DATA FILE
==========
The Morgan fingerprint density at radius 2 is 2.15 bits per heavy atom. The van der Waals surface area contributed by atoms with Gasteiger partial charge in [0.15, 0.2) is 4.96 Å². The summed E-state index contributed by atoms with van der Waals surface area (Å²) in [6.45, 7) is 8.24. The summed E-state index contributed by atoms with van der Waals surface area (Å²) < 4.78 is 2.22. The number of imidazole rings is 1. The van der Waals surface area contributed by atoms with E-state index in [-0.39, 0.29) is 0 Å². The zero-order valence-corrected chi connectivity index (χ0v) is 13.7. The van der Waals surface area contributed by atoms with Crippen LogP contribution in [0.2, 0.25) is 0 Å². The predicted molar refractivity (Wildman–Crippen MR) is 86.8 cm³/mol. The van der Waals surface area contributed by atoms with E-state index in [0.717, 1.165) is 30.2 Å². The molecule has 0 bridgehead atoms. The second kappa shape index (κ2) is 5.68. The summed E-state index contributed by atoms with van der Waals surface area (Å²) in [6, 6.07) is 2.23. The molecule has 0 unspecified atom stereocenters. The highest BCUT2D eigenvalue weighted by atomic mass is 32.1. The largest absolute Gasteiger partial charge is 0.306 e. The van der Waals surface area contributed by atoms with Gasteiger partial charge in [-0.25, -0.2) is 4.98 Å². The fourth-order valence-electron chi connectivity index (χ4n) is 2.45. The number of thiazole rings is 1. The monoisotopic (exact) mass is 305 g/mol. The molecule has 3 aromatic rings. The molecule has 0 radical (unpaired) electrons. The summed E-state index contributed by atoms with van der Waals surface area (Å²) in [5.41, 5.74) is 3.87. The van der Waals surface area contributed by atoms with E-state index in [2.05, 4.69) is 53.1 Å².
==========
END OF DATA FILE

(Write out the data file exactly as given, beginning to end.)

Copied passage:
The Morgan fingerprint density at radius 2 is 2.15 bits per heavy atom. The van der Waals surface area contributed by atoms with Gasteiger partial charge in [0.15, 0.2) is 4.96 Å². The summed E-state index contributed by atoms with van der Waals surface area (Å²) in [6.45, 7) is 8.24. The summed E-state index contributed by atoms with van der Waals surface area (Å²) < 4.78 is 2.22. The number of imidazole rings is 1. The van der Waals surface area contributed by atoms with E-state index in [-0.39, 0.29) is 0 Å². The zero-order valence-corrected chi connectivity index (χ0v) is 13.7. The van der Waals surface area contributed by atoms with Crippen LogP contribution in [0.2, 0.25) is 0 Å². The predicted molar refractivity (Wildman–Crippen MR) is 86.8 cm³/mol. The van der Waals surface area contributed by atoms with E-state index in [0.717, 1.165) is 30.2 Å². The molecule has 0 bridgehead atoms. The second kappa shape index (κ2) is 5.68. The summed E-state index contributed by atoms with van der Waals surface area (Å²) in [6, 6.07) is 2.23. The molecule has 0 unspecified atom stereocenters. The highest BCUT2D eigenvalue weighted by atomic mass is 32.1. The largest absolute Gasteiger partial charge is 0.306 e. The van der Waals surface area contributed by atoms with Gasteiger partial charge in [-0.25, -0.2) is 4.98 Å². The fourth-order valence-electron chi connectivity index (χ4n) is 2.45. The number of thiazole rings is 1. The monoisotopic (exact) mass is 305 g/mol. The molecule has 3 aromatic rings. The molecule has 0 radical (unpaired) electrons. The summed E-state index contributed by atoms with van der Waals surface area (Å²) in [5.41, 5.74) is 3.87. The van der Waals surface area contributed by atoms with E-state index in [2.05, 4.69) is 53.1 Å².